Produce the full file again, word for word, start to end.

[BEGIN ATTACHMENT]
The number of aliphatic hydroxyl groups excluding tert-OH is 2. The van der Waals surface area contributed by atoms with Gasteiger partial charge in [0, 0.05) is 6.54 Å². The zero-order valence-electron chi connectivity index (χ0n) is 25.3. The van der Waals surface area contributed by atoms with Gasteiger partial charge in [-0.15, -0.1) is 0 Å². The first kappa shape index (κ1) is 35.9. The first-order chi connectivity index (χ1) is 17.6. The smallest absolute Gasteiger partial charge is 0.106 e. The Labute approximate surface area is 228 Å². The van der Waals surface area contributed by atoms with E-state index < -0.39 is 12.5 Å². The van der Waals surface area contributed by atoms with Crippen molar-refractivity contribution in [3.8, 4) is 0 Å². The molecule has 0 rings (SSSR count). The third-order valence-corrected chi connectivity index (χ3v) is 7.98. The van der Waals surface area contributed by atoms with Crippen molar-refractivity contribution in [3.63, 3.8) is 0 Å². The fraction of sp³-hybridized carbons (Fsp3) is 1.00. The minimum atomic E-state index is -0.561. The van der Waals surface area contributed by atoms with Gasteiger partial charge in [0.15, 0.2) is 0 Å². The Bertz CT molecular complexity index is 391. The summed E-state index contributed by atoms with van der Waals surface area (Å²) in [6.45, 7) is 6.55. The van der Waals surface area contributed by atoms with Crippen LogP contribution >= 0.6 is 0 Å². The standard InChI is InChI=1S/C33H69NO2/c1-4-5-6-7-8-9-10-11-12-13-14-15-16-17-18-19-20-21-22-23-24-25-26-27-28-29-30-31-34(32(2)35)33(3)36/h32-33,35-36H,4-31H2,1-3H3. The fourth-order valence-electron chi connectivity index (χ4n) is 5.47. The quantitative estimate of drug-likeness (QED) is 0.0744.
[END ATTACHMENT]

The number of aliphatic hydroxyl groups excluding tert-OH is 2. The van der Waals surface area contributed by atoms with Gasteiger partial charge in [0, 0.05) is 6.54 Å². The zero-order valence-electron chi connectivity index (χ0n) is 25.3. The van der Waals surface area contributed by atoms with Gasteiger partial charge in [-0.15, -0.1) is 0 Å². The first kappa shape index (κ1) is 35.9. The first-order chi connectivity index (χ1) is 17.6. The smallest absolute Gasteiger partial charge is 0.106 e. The Labute approximate surface area is 228 Å². The van der Waals surface area contributed by atoms with E-state index < -0.39 is 12.5 Å². The van der Waals surface area contributed by atoms with Crippen molar-refractivity contribution in [3.8, 4) is 0 Å². The molecule has 0 rings (SSSR count). The third-order valence-corrected chi connectivity index (χ3v) is 7.98. The van der Waals surface area contributed by atoms with Crippen molar-refractivity contribution in [3.63, 3.8) is 0 Å². The fraction of sp³-hybridized carbons (Fsp3) is 1.00. The minimum atomic E-state index is -0.561. The van der Waals surface area contributed by atoms with Gasteiger partial charge in [0.15, 0.2) is 0 Å². The Bertz CT molecular complexity index is 391. The summed E-state index contributed by atoms with van der Waals surface area (Å²) in [6.45, 7) is 6.55. The van der Waals surface area contributed by atoms with Crippen LogP contribution >= 0.6 is 0 Å². The standard InChI is InChI=1S/C33H69NO2/c1-4-5-6-7-8-9-10-11-12-13-14-15-16-17-18-19-20-21-22-23-24-25-26-27-28-29-30-31-34(32(2)35)33(3)36/h32-33,35-36H,4-31H2,1-3H3. The fourth-order valence-electron chi connectivity index (χ4n) is 5.47. The quantitative estimate of drug-likeness (QED) is 0.0744.